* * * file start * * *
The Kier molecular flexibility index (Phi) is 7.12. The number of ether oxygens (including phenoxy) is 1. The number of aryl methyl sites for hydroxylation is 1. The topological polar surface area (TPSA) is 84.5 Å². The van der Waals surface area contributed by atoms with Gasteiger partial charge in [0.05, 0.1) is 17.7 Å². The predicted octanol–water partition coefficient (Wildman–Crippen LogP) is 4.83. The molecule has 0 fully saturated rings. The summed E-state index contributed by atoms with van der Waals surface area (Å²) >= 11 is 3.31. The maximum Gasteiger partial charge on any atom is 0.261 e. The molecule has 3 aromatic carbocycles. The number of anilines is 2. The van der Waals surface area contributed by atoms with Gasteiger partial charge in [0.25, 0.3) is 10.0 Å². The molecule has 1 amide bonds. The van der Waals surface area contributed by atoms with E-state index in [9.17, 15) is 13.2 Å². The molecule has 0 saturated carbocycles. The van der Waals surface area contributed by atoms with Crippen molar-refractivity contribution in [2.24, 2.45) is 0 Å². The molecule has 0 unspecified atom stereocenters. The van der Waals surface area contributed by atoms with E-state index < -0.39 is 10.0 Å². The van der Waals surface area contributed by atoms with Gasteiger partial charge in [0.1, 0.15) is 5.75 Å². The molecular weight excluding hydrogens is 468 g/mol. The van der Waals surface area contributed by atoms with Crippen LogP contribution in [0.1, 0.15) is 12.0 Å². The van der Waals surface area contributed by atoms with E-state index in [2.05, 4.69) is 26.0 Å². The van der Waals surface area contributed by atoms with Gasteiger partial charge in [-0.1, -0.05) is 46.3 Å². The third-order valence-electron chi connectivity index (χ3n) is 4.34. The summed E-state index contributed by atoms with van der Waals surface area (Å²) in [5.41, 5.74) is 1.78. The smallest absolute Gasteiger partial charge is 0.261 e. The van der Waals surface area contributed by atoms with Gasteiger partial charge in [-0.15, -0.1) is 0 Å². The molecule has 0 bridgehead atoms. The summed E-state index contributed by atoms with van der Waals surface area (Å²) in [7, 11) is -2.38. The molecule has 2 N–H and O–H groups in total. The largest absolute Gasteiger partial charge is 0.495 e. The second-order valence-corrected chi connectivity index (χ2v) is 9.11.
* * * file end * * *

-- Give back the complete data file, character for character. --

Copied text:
The Kier molecular flexibility index (Phi) is 7.12. The number of ether oxygens (including phenoxy) is 1. The number of aryl methyl sites for hydroxylation is 1. The topological polar surface area (TPSA) is 84.5 Å². The van der Waals surface area contributed by atoms with Gasteiger partial charge in [0.05, 0.1) is 17.7 Å². The predicted octanol–water partition coefficient (Wildman–Crippen LogP) is 4.83. The molecule has 0 fully saturated rings. The summed E-state index contributed by atoms with van der Waals surface area (Å²) >= 11 is 3.31. The maximum Gasteiger partial charge on any atom is 0.261 e. The molecule has 3 aromatic carbocycles. The number of anilines is 2. The van der Waals surface area contributed by atoms with Gasteiger partial charge in [0.25, 0.3) is 10.0 Å². The molecule has 1 amide bonds. The van der Waals surface area contributed by atoms with E-state index in [9.17, 15) is 13.2 Å². The molecule has 0 saturated carbocycles. The van der Waals surface area contributed by atoms with Crippen molar-refractivity contribution in [2.24, 2.45) is 0 Å². The molecule has 0 unspecified atom stereocenters. The van der Waals surface area contributed by atoms with E-state index < -0.39 is 10.0 Å². The van der Waals surface area contributed by atoms with Gasteiger partial charge in [0.1, 0.15) is 5.75 Å². The molecular weight excluding hydrogens is 468 g/mol. The van der Waals surface area contributed by atoms with Crippen LogP contribution in [0.1, 0.15) is 12.0 Å². The van der Waals surface area contributed by atoms with E-state index in [2.05, 4.69) is 26.0 Å². The van der Waals surface area contributed by atoms with Gasteiger partial charge in [-0.1, -0.05) is 46.3 Å². The third-order valence-electron chi connectivity index (χ3n) is 4.34. The summed E-state index contributed by atoms with van der Waals surface area (Å²) in [5.41, 5.74) is 1.78. The smallest absolute Gasteiger partial charge is 0.261 e. The van der Waals surface area contributed by atoms with Gasteiger partial charge in [-0.15, -0.1) is 0 Å². The molecule has 0 bridgehead atoms. The summed E-state index contributed by atoms with van der Waals surface area (Å²) in [7, 11) is -2.38. The molecule has 2 N–H and O–H groups in total. The largest absolute Gasteiger partial charge is 0.495 e. The second-order valence-corrected chi connectivity index (χ2v) is 9.11.